[Marxism] Antisemitism and Racism

D OC donaloc at hotmail.com
Tue Aug 1 03:06:09 MDT 2006

Luko Wrote> The term "antisemitism" was coined by the antisemites, and did 
refer to Semitic peoples in general, but to Jews in the capitalist
societies of Europe.

Not according to Wikipedia...

The word antisemitic (antisemitisch in German) was probably first used in 
1860 by the Jewish scholar Moritz Steinschneider in the phrase "antisemitic 
prejudices" (German: "antisemitische Vorurteile"). Steinschneider used this 
phrase to characterize Ernest Renan's ideas about how "Semitic races" were 
inferior to "Aryan races." These pseudo-scientific theories concerning race, 
civilization, and "progress" had become quite widespread in Europe in the 
second half of the 19th century, especially as Prussian nationalistic 
historian Heinrich von Treitschke did much to promote this form of racism. 
In Treitschke's writings Semitic was practically synonymous with Jewish, in 
contrast to its usage by Renan and others.

German political agitator Wilhelm Marr coined the related German word 
Antisemitismus in his book "The Way to Victory of Germanicism over Judaism" 
in 1879. Marr used the phrase to mean Jew-hatred or Judenhass, and he used 
the new word antisemitism to make hatred of the Jews seem rational and 
sanctioned by scientific knowledge. Marr's book became very popular, and in 
the same year he founded the "League of Anti-Semites" ("Antisemiten-Liga"), 
the first German organization committed specifically to combatting the 
alleged threat to Germany posed by the Jews, and advocating their forced 
removal from the country.

It is therefore Eurocentric to use the term in a way which excludes Arabs 
i.e. they weren't a 'semitic problem' whereas Jews were back in Germany in 
the late 19th Century. Anti-semitism as a racialist theory must refer to all 
semitic peoples.

luko wrote > The colonizer has racist contempt for the people he has 
subjugated to
his will by conquering his land, or by making him a slave.

>Antisemitism arose against a body of people who had constitued sort of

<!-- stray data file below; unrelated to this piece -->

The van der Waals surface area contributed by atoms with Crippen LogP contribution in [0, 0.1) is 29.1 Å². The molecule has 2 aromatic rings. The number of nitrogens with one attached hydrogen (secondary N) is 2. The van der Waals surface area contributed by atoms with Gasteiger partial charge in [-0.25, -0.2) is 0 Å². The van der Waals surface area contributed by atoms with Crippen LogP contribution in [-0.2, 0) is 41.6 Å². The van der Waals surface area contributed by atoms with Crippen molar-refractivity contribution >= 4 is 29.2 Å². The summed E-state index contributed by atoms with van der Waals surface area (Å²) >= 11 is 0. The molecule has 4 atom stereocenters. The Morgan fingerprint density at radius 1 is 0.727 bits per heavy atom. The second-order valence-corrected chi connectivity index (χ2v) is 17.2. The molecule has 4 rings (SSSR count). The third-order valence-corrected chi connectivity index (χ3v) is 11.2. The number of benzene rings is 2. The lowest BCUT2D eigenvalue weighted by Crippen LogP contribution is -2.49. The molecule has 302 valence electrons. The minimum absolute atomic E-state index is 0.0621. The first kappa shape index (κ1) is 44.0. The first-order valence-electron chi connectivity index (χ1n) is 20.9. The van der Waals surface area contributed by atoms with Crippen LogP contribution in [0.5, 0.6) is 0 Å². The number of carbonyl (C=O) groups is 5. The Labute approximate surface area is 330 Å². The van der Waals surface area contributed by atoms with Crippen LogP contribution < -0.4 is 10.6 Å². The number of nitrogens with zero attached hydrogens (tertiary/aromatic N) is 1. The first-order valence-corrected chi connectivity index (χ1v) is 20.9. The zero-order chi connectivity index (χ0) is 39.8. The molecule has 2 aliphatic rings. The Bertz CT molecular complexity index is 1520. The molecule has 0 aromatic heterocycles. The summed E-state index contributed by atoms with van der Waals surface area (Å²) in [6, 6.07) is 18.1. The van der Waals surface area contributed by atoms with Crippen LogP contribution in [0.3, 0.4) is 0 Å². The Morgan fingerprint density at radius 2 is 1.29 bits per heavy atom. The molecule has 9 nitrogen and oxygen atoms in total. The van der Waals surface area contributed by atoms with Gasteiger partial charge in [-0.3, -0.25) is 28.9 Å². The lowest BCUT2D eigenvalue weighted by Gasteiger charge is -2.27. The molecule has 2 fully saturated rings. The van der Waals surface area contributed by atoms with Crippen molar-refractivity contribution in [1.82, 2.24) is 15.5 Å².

a caste in the feudal society, where people had their place because of
being born into it. In the christian-germanic feudal society of Europe,
Jews represented the element of money and capital, forming a separated
but intimately linked people-class, as Abraham Leon explained in his

Racist prejudices usually take the form that 'X are taking our jobs'. Your 
point is that because the Jews were more powerful this makes anti-Jewish 
prejudice qualitatively different to any other form of racism. I don't buy 
it. It's the outcome of racism that matters not the foolish constructs that 
justify them. The British used to think that Irish people's skulls were the 
wrong shape and that, consequently, we were more prone to murder and 
whatever. I don't care what motivates a racist or a racist society. I don't 
buy the Jewish holocaust as a qualitatively different event to the many 
holocausts of the past. They were all planned in one way or another - many 
on the list can detail of course. The Germans just did it a little more 
clinically (and 20th Century style) and most importantly they lost. The 
holocaust currently happening in the third world is just as real. Except 
they don't bother to gas them. They let them die out of sight or mind.

I also have serious reservations about the idea that somehow racism stems 
from imperialist conquests abroad. It encounters a whole pile of problems 
once we understand that fascism is imperialism turned inwards. What happened 
to the Jews is pretty much the usual operation of imperialism turned inwards 
in Europe. They were 'excess' population needing liquidation - much as the 
Scots were up in the Glens or in so many other cases.

Fighting anti-semitism is something we all have to do. The main type of 
anti-semitism I come across is anti-Islamic peoples prejudice (among some 
ignorant Irish people - typically those who have returned from England or 
the USA with their mentalities). Most Republicans have a natural friendly 
predisposition to Muslims however. I guess you're dealing with different 
priorities and a need to overbend the stick in Germany. Hence your different 
position - all the same salutations!

Le meas,

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